Rezensiert für den Arbeitskreis Historische Friedens- und Konfliktforschung bei H-Soz-Kult von:
Uğur Ümit Üngör, Institute for War, Holocaust, and Genocide Studies, Amsterdam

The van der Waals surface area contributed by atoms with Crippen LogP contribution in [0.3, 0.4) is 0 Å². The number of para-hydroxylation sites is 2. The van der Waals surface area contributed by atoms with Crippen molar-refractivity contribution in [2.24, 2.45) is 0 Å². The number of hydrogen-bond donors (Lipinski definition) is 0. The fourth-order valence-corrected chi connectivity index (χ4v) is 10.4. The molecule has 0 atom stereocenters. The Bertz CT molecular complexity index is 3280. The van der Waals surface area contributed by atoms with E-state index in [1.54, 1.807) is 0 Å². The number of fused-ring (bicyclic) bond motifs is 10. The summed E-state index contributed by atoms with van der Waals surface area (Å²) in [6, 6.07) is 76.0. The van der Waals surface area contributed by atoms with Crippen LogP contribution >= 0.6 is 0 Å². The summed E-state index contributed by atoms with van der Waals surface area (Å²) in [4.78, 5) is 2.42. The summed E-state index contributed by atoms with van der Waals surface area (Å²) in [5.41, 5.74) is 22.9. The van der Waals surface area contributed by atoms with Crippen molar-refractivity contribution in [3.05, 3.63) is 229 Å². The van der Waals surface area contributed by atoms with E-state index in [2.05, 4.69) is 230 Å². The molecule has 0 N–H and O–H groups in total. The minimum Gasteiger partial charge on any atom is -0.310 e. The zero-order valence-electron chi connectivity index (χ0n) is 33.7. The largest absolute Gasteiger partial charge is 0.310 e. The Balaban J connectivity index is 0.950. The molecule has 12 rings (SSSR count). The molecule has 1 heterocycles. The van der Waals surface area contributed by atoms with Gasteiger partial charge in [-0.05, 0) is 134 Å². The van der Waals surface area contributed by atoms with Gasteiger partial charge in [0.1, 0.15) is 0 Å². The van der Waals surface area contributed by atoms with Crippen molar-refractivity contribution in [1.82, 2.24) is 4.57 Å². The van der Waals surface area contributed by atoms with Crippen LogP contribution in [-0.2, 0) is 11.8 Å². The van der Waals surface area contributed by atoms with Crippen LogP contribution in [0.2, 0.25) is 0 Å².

In October 1918, the Ottoman Empire suffered a catastrophic defeat when its front lines disintegrated, triggering a sudden implosion of the army. On 30 October, the Ottoman government signed a truce that sanctioned unconditional surrender. Paralyzed by panic and defeatism, that next night the inner circle of the Committee of Union and Progress burnt suitcases full of documents, disbanded the CUP as a political party, and fled on a German submarine to Odessa. The power vacuum was filled by a new cabinet led by the liberal Freedom and Coalition Party (Hürriyet ve İtilaf Fırkası), a hodgepodge of anti-CUP oppositionists. It ruled the Ottoman Empire during the armistice (1918–1923) as long as the Istanbul government wielded sufficient actual power in the imperial heartland. The very day after their rise to power, the liberals immediately began reversing CUP policies: trade was resumed, deported Armenians were encouraged to return, and relief was offered to orphans and destitute villagers. Most importantly, the government exposed, discussed, and prosecuted CUP war crimes, particularly the Armenian genocide.